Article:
THIRTEENTH CENTURY RELIGIOUS WOMEN An understanding of Saint Clare of Assisi, who was born as Chiara di Favarone di Offreduccio, begins

with her times and her contemporaries. Clare must be seen from within the struggles of thirteenth century women and the "women's movement" of her day if we would appreciate her courage and accomplishments, as well as her holiness. This selected bibliography presents an initiation into those elements of Clare's life.

Bolton, Brenda. "Mulieres Sanctae." Sanctity and Secularity: The Church and the World. Edited: Derek Baker. Oxford: Studies in Church History, 10, 1973. Boulding, Elise. The Underside of History: A View of Women through Time. Colorado: Westview Press, 1976:466-8. [The counterculture aspect of Clare's Order] Brooke, Roslind B., and Christopher N. L., "St. Clare." Medieval Women. Edited Derek Baker. Oxford: Basil Blackwell, 1978. A History of Private Life: II Revelations of the Medieval World. Edited: Georges Duby. Translated Arthur Goldhammer. Cambridge, MA: Harvard University Press, 1988. Erickson, Carrolly. The Medieval Vision. New York: Oxford University, 1976. Herlihy, D. Medieval Households. Cambridge, MA: Harvard University Press, 1985. Distant Echoes. Edited: J. A. Nichols, and L. Thomas Shank. Medieval Religious Women, Series I. Kalamazoo: Cistercian Publications, Inc., 1984. Johnson, Penelope D. Equal in Monastic Profession: Religious Women in Medieval France. Chicago: University of Chicago Press, 1991. Pasztor, Edith. "The Popes of the Thirteenth Century and Women Religious." Greyfriars Review 7 (1993): 381-405. Valerio, Adriana. "La questione femminile al tempo di Chiara." Laurentianum 29 (1990): 50-61. Verdon, J. "Les sources de l'Histoire de la femme en Occident aux Xe-XIIIe siècles." La femme dans les civilisations des Xe-XIIIe siècles. Actes du colloque tenu à Poitiers les 2325 sept 1976. Poitiers: 1977: 129-61. Walsh, James A. "Women of the Century." Thirteenth the Greatest of Centuries. New York: Catholic Press Society, 1913: 316-36. [Clare's effect upon society, 320-4]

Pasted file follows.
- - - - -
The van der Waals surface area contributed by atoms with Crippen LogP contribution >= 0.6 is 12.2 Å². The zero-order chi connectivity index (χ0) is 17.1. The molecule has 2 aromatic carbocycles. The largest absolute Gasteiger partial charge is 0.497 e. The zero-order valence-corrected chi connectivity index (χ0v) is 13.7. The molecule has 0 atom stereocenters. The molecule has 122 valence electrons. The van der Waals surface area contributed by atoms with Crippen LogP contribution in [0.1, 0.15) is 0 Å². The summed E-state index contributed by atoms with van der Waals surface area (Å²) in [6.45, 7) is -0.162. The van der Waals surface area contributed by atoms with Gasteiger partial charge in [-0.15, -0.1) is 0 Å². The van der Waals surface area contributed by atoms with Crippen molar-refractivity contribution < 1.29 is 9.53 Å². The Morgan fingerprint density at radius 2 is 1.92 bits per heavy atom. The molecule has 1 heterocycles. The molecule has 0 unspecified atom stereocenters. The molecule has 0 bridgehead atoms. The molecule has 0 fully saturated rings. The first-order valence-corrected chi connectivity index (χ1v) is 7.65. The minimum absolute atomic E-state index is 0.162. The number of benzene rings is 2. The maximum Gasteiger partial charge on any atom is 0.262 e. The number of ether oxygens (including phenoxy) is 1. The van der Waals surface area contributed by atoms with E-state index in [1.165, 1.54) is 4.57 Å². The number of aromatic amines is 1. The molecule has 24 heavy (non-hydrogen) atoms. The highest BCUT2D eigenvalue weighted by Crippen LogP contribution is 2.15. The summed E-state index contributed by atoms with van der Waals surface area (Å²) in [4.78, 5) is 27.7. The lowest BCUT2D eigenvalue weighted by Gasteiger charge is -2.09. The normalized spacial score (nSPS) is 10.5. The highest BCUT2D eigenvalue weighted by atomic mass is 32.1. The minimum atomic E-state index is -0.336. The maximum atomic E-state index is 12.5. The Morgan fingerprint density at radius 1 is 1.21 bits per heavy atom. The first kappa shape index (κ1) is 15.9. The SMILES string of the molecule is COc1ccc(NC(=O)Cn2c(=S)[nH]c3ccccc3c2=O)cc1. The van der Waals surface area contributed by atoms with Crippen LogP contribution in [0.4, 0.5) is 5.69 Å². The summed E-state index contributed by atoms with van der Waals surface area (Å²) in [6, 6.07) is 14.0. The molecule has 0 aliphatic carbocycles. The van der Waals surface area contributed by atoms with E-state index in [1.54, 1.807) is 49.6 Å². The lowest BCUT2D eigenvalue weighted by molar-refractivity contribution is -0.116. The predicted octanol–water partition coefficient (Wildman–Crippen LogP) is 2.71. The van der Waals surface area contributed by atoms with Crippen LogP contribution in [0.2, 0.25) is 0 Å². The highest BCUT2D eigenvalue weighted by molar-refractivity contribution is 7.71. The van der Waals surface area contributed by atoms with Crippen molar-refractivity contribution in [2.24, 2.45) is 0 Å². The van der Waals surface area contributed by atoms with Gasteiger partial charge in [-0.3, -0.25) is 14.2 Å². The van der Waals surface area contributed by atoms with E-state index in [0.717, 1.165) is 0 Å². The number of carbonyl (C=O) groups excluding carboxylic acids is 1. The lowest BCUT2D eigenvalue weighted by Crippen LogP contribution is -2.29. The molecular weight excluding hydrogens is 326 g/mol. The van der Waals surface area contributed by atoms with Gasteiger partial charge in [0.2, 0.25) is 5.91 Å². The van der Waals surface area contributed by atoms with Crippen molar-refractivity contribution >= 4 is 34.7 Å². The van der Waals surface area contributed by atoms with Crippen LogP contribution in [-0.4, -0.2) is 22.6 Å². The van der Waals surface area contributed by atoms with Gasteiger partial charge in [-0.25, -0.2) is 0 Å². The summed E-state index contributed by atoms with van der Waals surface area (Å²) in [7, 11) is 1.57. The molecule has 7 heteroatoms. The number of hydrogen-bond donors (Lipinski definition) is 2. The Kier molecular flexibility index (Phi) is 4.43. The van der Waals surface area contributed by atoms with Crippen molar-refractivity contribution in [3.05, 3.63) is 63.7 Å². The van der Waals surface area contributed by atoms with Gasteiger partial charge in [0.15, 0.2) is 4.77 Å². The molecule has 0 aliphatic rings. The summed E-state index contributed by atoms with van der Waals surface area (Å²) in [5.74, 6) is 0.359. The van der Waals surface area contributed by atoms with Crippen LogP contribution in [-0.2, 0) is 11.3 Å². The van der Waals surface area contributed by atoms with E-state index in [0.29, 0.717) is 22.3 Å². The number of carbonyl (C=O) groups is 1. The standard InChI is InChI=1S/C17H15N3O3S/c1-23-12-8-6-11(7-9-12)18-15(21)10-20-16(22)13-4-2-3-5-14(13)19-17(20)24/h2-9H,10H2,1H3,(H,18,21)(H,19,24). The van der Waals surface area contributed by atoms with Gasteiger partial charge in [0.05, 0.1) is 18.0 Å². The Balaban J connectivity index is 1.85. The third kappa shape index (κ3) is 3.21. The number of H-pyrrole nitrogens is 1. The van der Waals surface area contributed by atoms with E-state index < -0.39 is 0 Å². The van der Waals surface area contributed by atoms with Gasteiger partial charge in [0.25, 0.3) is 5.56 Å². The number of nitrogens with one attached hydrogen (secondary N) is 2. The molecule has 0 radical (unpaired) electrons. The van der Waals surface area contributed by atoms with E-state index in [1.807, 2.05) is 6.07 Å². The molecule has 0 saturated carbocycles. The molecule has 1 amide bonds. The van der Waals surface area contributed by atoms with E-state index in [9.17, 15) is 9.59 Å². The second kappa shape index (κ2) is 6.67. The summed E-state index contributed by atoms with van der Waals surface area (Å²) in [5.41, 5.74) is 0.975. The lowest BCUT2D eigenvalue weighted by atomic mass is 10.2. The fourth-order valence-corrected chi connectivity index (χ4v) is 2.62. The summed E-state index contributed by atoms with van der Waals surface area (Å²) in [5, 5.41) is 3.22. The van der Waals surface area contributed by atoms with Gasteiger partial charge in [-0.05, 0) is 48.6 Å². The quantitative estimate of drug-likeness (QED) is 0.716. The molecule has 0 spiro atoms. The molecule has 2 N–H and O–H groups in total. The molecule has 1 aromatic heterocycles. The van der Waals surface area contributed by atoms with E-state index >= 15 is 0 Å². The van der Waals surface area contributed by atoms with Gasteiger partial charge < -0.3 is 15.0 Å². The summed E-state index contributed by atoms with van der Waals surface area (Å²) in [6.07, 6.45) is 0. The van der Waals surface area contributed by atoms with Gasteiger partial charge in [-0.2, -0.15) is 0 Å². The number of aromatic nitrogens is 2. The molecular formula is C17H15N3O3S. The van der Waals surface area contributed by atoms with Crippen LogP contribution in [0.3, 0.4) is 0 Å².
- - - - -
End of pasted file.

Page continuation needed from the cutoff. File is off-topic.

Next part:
The following background reading presents examples of the spirituality of women contemporaneous with Clare's times. Most citations include mention of Clare.